^{+}in electrolytes fundamentally, and also the peak split between cathodic and anodic peak has nothing to do with the concentration of electrolytes. However, Fig. 5b shows some extent of peak shift with electrolyte concentration. The reaction voltage of the Li intercalation reaction is related to kinetics of ions in the electrolyte. Basically, electrolytes serve as H

^{+}, Na

^{+}, and Li

^{+}carriers and do not have a significant effect on the Li

^{+}ion diffusion process within the electrode because the charge transfer reactions in the electrode is much slower than those in electrolyte. In the case of aqueous Na ion battery (SIB), however, the redox peaks corresponding to Na

^{+}insertion and extraction are becoming sharper and closer, which indicates faster kinetics at high electrolyte concentrations [23]. As expected by Nernst equation, it is because the equilibrium potential shifts toward more positive direction as the electrolyte concentration increases. Some authors mentioned that the characteristic shifted potential with different electrolyte concentration depends on specific ions, such as H

^{+}, Na

^{+}, and Li

^{+}[24,25].

### 3.3 Scan rate

^{15}. In principle, the currents induced by the capacitive reaction and the diffusion-controlled reaction are proportional to

*v*and

*v*

^{1/2}, respectively (equation 6, 10). This is because the peak current becomes a semi-infinite diffusion process at a high scan rate, and in slow rate condition the peak current is proportional to the square root of the scan rate. Therefore, the general formula including the all of scan rate describe by Aoki et al as mentioned in equation (8). This is the basic principle of the sweep rate CV technique, which can analyze what reaction contributes to charge storage at fixed potential.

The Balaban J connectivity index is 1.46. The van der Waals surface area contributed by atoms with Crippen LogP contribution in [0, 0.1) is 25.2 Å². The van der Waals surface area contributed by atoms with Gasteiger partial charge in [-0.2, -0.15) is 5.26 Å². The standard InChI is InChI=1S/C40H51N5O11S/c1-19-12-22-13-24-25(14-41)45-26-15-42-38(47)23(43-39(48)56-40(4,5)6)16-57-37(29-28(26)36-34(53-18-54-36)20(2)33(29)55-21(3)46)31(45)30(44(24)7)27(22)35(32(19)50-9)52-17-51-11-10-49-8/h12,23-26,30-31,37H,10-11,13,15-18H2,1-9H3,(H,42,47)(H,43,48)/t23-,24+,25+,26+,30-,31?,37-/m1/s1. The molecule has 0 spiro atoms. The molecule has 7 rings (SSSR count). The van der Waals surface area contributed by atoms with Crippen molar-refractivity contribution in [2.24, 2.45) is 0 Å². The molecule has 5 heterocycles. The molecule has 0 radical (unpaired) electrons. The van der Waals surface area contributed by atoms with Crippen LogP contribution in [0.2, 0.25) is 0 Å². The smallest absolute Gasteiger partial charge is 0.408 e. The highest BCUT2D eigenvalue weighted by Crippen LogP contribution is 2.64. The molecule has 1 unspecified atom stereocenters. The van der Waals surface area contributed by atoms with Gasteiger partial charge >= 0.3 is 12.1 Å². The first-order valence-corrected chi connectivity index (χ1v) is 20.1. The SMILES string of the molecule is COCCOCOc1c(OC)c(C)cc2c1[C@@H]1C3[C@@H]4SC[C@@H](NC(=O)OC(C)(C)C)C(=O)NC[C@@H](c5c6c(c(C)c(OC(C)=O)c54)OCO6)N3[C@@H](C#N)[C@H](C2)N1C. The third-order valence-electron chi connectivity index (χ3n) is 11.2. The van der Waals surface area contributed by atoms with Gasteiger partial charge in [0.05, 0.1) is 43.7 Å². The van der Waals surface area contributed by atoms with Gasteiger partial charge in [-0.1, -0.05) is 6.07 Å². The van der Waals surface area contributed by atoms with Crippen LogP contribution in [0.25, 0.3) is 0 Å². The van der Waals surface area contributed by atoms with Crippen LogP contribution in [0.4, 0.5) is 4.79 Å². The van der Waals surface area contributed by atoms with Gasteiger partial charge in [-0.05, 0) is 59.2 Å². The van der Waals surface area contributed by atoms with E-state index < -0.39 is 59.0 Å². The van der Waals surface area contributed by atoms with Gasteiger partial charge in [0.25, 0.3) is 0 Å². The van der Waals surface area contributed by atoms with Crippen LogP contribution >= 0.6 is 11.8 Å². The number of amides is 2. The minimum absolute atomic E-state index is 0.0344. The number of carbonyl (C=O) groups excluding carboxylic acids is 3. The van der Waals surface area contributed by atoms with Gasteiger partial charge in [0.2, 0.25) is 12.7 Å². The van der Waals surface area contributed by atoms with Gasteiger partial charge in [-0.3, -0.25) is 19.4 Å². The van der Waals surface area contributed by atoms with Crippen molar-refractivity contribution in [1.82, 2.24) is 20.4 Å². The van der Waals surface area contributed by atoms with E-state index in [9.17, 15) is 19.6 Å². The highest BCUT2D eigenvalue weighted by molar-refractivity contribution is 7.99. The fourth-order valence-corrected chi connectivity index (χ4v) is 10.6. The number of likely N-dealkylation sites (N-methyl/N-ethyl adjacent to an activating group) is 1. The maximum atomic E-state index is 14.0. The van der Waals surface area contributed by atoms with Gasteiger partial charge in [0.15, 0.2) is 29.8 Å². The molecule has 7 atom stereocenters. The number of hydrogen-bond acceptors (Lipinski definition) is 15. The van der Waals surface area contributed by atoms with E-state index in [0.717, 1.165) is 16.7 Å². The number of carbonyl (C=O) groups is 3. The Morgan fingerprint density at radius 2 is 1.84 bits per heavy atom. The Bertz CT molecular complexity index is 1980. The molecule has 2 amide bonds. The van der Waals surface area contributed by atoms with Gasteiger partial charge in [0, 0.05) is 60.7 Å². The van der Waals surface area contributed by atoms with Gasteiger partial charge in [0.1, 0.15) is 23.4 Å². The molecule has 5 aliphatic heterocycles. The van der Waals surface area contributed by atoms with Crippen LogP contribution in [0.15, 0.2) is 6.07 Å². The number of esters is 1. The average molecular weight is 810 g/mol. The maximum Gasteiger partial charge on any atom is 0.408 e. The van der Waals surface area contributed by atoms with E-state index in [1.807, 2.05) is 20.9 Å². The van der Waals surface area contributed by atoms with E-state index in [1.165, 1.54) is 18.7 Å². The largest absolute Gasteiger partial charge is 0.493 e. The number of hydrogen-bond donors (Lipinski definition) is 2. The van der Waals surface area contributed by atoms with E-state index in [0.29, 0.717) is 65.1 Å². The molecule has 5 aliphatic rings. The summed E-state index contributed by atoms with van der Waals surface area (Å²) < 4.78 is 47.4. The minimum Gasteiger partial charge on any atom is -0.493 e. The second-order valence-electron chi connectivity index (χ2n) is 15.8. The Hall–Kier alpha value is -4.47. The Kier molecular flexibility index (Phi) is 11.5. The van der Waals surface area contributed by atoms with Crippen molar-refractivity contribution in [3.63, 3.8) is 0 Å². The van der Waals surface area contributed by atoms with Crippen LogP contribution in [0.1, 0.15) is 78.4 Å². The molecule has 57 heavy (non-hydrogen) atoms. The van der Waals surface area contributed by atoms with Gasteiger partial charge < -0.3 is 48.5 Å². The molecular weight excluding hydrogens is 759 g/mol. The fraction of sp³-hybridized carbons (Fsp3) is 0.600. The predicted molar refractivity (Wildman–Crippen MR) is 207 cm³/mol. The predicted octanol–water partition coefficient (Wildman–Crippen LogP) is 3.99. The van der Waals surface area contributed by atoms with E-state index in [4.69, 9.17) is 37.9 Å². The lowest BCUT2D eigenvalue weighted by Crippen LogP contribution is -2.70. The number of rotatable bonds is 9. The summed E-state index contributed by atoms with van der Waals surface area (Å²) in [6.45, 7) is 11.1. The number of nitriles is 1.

### 3.4 Electrode thickness

^{+}ion diffusion from surface to bulk becomes more difficult [33]. The bulk potential of the electrode depends on distance from surface, which causes potential drop [20].

### 3.5 Temperature

^{+}diffusion in the lattice of the active materials, and this diffusion process is temperature-sensitive. When potential is applied, the capacitive currents occur and the Helmholtz layer is continually reconfigured on the surface of electrode. The temperature dependence is significantly different between the capacitance of non-faradaic process and the diffusion-controlled reaction of faradaic process. When the peak split decreases at high temperatures, it indicates that the rate of electrochemical reaction becomes faster and the corresponding redox peaks can appear earlier [20] as shown in Fig. 5d.

### 4. Applications of voltammetry to the study of Li battery

### 4.1 Sweep rate voltammetry technique

^{+}intercalating cathode materials, approximately 94% of the total capacity is derived from a surface-controlled reaction. As a result, they show excellent power capability maintaining a high discharge capacity of 110 mAh g

^{−1}even at a high current density of 5000 mA g

^{−1}. The sweep rate CV technique provides an analysis of the pseudocapacitve electrochemical behavior of the surface-controlled reaction in LiF-MnO nanaocomposite.

^{+}intercalating anode materials such as Nb

_{2}O

_{5}[28,29], TiO

_{2}[20,21,36] using the sweep rate CV. Based on equation (17), each contribution of capacitive and intercalation reactions to the total capacity of the anode materials was calculated at a specific voltage, as shown in Fig. 6c.

_{2}O

_{5}, the

*b*value is estimated to be almost 1.0 at a slow sweep rate (< 20 mV s

^{−1}), indicating a surface-controlled reaction. On the other hand, the

*b*value decreases to 0.7 at a faster sweep rate (> 20 mV s

^{−1}). These differences with scan rate can come from ohmic contribution, including active material, SEI resistance, and/or diffusion limitations [37,38]. Since these results depend on the sort and the reaction mechanism of the electrode materials, it is necessary to closely examine the experimental conditions. According to the above paper, the capacitance effect of Nb

_{2}O